What often happens, in fact, in the immigrants-locals relationship, is that the formers adopt a behavior that is –not without good reasons in many cases – perceived as threatening by the latters.

When moving to a different country, where they are faced with the individual-society gap, Muslims often tend to try to impose on the outer society their behavior, traditions, and values. They fail to recognize that the countries in which they now live and the people they live alongside with have their own history, traditions and beliefs, and that –just like them- we are not disposed to let them go.

When Muslim families ask for school meals to be not only adapted to their needs, as it is licit, but completely changed because they feel offended by other kids having pork; when they resist learning the local language; when they prohibit to their kids to make local friends…they contribute to make co-existence difficult and integration impossible. In fact, in trying to impose their ways and habits on the others, in refusing to understand the surrounding culture and in closing to contacts with those who don’t belong to their community, they just let the individual-society gap grow wider and wider. More than that, they often adopt a negative approach to the outer society that turns what could be a fillable gap into an insurmountable wall, and exasperates that question of identity that obstructs a balanced coexistence.

The blame, thus, is both ours and theirs.

We have hosted them and proved our multiculturalism but then we have missed the subsequent and most important step and do nothing to make them feel real part of our societies; they, for their part, have come to our countries looking for better life and job conditions, but rather than trying to understand our culture, they try to make us adapt to their views and ways of life.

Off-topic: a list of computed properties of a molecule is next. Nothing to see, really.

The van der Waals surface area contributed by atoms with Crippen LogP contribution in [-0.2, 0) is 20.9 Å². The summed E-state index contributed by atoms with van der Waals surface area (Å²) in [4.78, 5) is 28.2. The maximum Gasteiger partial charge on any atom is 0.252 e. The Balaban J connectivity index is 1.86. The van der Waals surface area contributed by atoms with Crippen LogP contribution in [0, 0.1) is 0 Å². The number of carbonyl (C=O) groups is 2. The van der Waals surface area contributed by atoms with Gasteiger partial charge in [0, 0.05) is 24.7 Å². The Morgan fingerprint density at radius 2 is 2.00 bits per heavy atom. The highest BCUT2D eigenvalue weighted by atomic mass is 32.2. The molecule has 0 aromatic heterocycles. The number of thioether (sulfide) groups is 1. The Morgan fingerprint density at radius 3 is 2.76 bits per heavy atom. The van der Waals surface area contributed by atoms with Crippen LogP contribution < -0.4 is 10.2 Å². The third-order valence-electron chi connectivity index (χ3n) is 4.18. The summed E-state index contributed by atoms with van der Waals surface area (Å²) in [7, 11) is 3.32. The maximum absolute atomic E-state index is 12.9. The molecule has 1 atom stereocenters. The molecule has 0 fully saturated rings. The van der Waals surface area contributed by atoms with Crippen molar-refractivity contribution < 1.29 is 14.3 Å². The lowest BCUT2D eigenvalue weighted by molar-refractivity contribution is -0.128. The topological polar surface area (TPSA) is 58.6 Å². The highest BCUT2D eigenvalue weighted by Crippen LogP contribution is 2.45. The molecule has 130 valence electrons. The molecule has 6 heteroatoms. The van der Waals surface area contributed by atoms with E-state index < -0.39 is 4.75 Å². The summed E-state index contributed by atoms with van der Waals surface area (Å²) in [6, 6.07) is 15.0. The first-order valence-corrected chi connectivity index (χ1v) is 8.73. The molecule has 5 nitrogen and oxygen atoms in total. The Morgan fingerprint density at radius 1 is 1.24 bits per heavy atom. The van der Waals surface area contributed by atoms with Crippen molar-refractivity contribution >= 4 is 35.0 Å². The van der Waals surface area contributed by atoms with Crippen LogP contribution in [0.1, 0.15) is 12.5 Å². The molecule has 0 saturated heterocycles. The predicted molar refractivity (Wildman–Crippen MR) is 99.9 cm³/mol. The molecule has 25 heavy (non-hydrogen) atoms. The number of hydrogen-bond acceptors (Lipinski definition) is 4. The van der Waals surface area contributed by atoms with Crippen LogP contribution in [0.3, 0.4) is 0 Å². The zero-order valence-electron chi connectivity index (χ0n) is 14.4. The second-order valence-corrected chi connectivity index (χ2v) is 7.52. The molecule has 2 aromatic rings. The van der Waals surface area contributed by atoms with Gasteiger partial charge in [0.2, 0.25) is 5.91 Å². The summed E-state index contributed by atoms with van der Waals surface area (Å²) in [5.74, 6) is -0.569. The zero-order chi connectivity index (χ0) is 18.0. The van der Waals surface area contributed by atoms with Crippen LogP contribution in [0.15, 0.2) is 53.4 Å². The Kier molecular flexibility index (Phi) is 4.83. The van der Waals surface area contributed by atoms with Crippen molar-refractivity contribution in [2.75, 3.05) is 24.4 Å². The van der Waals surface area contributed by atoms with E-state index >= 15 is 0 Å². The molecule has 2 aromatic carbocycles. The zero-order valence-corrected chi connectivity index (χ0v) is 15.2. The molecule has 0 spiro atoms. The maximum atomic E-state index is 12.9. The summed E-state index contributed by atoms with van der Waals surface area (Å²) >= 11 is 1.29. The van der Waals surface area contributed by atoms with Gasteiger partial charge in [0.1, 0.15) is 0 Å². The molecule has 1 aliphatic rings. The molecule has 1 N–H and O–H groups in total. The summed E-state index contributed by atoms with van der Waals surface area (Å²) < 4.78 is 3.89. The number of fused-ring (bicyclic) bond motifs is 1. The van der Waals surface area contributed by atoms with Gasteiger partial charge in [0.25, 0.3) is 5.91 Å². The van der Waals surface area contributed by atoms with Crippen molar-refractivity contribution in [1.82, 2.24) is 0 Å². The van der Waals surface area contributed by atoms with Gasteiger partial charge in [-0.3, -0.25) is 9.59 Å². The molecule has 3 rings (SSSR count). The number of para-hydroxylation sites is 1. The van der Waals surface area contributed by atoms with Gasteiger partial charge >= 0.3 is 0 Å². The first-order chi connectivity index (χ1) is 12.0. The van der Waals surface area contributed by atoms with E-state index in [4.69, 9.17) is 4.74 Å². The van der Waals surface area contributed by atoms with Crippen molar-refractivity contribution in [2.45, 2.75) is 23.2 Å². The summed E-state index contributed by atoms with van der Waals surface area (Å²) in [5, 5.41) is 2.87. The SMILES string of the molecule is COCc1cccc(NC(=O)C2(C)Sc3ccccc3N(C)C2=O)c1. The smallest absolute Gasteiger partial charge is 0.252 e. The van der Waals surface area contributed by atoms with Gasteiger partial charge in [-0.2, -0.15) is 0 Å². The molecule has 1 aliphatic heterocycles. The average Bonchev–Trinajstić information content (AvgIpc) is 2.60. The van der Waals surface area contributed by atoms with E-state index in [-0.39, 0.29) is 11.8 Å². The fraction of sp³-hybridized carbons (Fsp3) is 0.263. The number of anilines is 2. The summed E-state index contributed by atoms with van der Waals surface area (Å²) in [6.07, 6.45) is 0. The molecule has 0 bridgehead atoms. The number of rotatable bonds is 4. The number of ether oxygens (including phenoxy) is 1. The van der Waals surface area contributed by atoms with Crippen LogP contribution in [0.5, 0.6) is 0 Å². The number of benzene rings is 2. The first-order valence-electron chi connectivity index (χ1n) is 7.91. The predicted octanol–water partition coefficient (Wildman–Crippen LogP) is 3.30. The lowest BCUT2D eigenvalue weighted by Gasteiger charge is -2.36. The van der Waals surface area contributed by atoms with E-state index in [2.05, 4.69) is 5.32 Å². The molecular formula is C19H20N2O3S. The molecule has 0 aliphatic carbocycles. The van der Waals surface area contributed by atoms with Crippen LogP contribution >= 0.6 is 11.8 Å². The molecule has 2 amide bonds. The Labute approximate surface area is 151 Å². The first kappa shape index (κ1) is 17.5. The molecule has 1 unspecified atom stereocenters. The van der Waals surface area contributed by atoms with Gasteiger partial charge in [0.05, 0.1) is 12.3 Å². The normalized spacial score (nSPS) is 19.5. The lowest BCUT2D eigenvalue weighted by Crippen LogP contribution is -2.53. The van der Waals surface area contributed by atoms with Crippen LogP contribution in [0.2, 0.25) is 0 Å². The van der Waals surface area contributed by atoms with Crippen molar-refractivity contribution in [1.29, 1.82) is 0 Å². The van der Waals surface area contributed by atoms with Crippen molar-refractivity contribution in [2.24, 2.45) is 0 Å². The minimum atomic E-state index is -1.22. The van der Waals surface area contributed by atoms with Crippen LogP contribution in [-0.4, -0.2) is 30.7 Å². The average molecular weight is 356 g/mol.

We all have to find a delicate balance between their Muslim religious identity and our traditions, between their traditions and our European national identities.

Integration (not multiculturalism) must be our first objective. To make everyone feel part of a same society, whatever the religion and the nationality, points of contact need to be found. These can touch every field and go from TV channels and TV programs aimed at promoting the appreciation of the others’ culture (of which often nothing is known about), to language courses promoted by municipalities; from events aimed at the merging of groups and ideas (for instance local and immigrant artists exhibiting their works), to inclusive schools and neighborhoods (having boroughs where only certain ethnic/religious groups live, in fact, can make migrants feel home but doesn’t help integration); to inter-religion meetings that can become occasion of discussion and mutual listening for people belonging to different faiths but all living together in our countries (and at this respect one of the most positive examples is set by the European Council of Religious Leaders, where Christians, Jews, Muslims, Zoroastrians, Sikhs, Hindus and Buddhists are all represented).

Far from being presented as definitive solutions, these are proposed as steps that could contribute to build up an inclusive society in which there is no gap, but everyone’s identity is part of a broader social one to which we all belong. Steps of this kind could help new generations to grow up together, without one feeling threatened by the other and without axis of religious and ethnic divisions building up barriers.